Several years ago, I altered the structure of my shamanic work, such that I placed less emphasis on isolated sessions, and more on sustained support.
The origins of our holy day icons are significant, though it’s easy to get ensnared in what symbols you “should” honor, what they’re “supposed to mean,” who gets to claim them, and understanding what they really mean to you. For that reason, in this exploration of seasonal totems I offer the entire Internet for you to peruse and learn about the symbols that have the most meaning to you at this time of year. My hope is that through sharing the seasonal totems that mean the most to me, that others are encouraged to cull out the holiday symbols that move them, connect with their power and bring them more deeply into personal holiday celebrations.
Totems, for most shamanists, are largely revered as soul animal kindred, though those who know me recall that I work extensively with plant and elemental spirits. Bear in mind as I explore the possibilities of holiday power allies that when I refer to totems I include animals, plants, minerals and elements. Generally speaking, totems are complex symbols that move us in some way. For me, the power of totems extends through several layers. I greet them as archetypes — collective traits found through the particular species, as spirits of nature, as an energetic manifestation specifically visiting me, which some refer to as “Unverified Personal Gnosis” (UPG), and as creatures of the wild, drawing from study of the totem’s behavior, habitat and anatomy.
Popular holiday totems today are mostly of Western European origin and influence, such as mistletoe, fir tree, reindeer, the Yule log, doves, geese, holly, ivy. More recent imports are the Mexican poinsettia and Middle Eastern persimmons and pomegranates. Most of my holidays totems happen to be among the fairly well-known; however, my reasons for including them may be a bit lesser common. Also, a couple of them aren’t typical at all.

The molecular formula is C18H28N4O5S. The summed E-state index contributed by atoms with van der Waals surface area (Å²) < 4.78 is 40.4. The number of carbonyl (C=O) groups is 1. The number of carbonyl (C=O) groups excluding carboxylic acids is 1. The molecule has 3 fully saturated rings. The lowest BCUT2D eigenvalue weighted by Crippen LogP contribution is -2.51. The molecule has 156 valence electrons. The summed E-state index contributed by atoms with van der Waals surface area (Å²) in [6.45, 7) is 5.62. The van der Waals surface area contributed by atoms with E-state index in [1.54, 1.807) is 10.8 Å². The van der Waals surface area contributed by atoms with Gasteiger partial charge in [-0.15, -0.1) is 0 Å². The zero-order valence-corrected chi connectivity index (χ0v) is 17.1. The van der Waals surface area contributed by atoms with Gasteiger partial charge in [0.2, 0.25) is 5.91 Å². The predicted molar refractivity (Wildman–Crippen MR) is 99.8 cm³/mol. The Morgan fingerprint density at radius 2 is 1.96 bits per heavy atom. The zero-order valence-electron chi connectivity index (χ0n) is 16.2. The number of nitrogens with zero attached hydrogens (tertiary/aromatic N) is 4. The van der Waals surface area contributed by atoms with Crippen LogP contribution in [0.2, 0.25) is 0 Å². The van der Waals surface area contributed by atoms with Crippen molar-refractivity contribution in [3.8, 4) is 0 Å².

Reindeer. The mythology that they can fly is attractive, though I work with their energy this time of year for their stamina. Reindeer are known to be resourceful in extremely cold, almost unbearable conditions, and they work well in large groups. I call reindeer in to help me get through the social anxiety that can come with holiday gatherings, to remind me that I can survive anything, well.
Yule Tree. I regard the Yule Tree as the altar hosting the entire season, and as my indoor connection to the frigid, wild outdoors when I least want to weather it. If there is one totem that I can’t do without, it’s the Yule Tree, which is usually some variation of a fir. From its branches hang decades of holiday memories and virtually every other symbol of the season, making it the center of sacred space in my home. At its base I leave gifts for those I love most in my life; thus, I imbue the tree with gratitude that I am able to give them gifts, and I feel an excitement for sharing that is greater than any other time of the year. To the tree itself, I’m grateful for its evergreen inspiration to persevere through all things, for being a symbol of beginning and ending, both at once.
Yule Log. The symbol of fire is potent this time of year, largely because I’m always cold, and because I want to be reminded of light, of inspiration, of a reliable rotation of seasons. Somewhere in my honoring of the season is a lighted fire reminding me that the sun is returning. It is also where I burn my summary of the year — what I’ve accomplished, and what I do not wish to carry forward — blessed with flame. The ashes are then scattered through the garden, to build the life of the near year. Both the log and the fire are relevant to this act. While the fire transmutes the sacraments of my own wellbeing, the log reminds me that I don’t have to be my only vessel. I don’t have to carry everything by myself.
Snowman. Yep. The snowman is shamanic in essence because mythologically it is the direct result of a manifest human creation taking on its own life force. It’s the shamanic narrative of entering some magical space and shapeshifting with the elements to return some inspirational spirit to the world, and carrying on its teaching long after the ecstasy has melted–with a button nose and two eyes made out of coal. If we have snow, there will be a snowman in our yard. And if we don’t have enough precipitation for frozen art, through the spirit of the snowman I recall the power of the elements to mirror myself, to remind me that everything is alive and looking back at me, extending an opportunity for partnership.
Rosemary. Yes, the culinary herb. I grow most of the herbs used in my cooking and ceremonies, and my relationship to this particular plant spans about 12 years. Rosemary figures into my ritual work often as a smudging agent, clearing away mental, emotional and energetic clutter. Tying into evergreen life force, consuming rosemary at this time of year gives me a sense of inner purifying and connecting with that renewable stream of life force. It reminds me also that ultimately, I consume life.